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SOC 331 Week 3 DQ 1 Distributive Justice Across the Generations Sociology - General Sociology Distributive Justice Across the Generations. In Chapter 3 of your textbook, the author discusses how demographic differences, such as age, influence understandings of distributive justice. He also reviews how libertarian, utilitarian, and egalitarian theories of distributive justice enter into conversations across demographic divides. The soaring cost of health care, the limitations of the economy in paying for health care, and the growing proportion of the population who are over age 65, have given rise to serious discussion, at times acrimonious, about the possible need to or the justice of rationing health care to that age group. A common definition of rationing is withholding some specific medical treatments for reasons other than a patient’s desire to have the treatment (e.g., Medicare not paying for certain treatments for very elderly patients). In your discussion, you must, from the perspective of distributive justice, summarize the major arguments on both sides (the pros and cons) of the issue of whether health care should be rationed to the elderly. You must also characterize these arguments according to whether they are primarily libertarian, utilitarian, or egalitarian in nature. Finally, you will evaluate these arguments from your view of distributive justice, explaining both how your personal life experiences and your own libertarian, utilitarian, or egalitarian views influence your evaluation. To help you successfully complete this discussion, review the following required resources: a. Callahan, D., &Nuland, S. B. (2011, June 19). The quagmire: How American medicine is destroying itself. The New Republic, 242(8), 16-18. Retrieved from the EBSCOhost database. b. Rationing by any other name: Reasons for resisting the push to limit medical care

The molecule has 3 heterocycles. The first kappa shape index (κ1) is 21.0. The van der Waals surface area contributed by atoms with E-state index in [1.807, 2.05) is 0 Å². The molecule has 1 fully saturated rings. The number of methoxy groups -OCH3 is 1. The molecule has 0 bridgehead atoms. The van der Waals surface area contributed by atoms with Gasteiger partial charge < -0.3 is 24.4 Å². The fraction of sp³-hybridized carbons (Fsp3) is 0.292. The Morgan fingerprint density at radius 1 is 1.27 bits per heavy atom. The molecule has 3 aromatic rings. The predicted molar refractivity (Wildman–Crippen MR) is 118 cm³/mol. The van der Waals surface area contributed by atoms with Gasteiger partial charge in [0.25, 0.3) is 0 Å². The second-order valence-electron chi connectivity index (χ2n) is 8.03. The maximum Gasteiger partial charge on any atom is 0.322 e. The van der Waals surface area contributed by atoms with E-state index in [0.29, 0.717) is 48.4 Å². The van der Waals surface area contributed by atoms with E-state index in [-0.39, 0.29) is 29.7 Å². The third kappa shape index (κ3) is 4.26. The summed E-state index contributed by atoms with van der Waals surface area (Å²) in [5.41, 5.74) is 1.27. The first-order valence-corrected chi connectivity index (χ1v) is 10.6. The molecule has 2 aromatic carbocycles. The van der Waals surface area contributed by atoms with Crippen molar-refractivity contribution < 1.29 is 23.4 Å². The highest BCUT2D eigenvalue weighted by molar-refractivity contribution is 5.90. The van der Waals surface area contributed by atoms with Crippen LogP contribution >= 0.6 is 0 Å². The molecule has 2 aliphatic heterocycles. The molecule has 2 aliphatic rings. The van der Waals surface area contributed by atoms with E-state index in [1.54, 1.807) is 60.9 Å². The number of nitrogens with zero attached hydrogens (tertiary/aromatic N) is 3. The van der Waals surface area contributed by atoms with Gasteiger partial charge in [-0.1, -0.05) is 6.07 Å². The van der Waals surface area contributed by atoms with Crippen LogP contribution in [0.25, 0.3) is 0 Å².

c. Should we ration end-of-life care? [Radio broadcast] d. Rationing health care at end of life: Student handout 3


Ashford soc 331 week 3 dq 1 distributive justice across the generations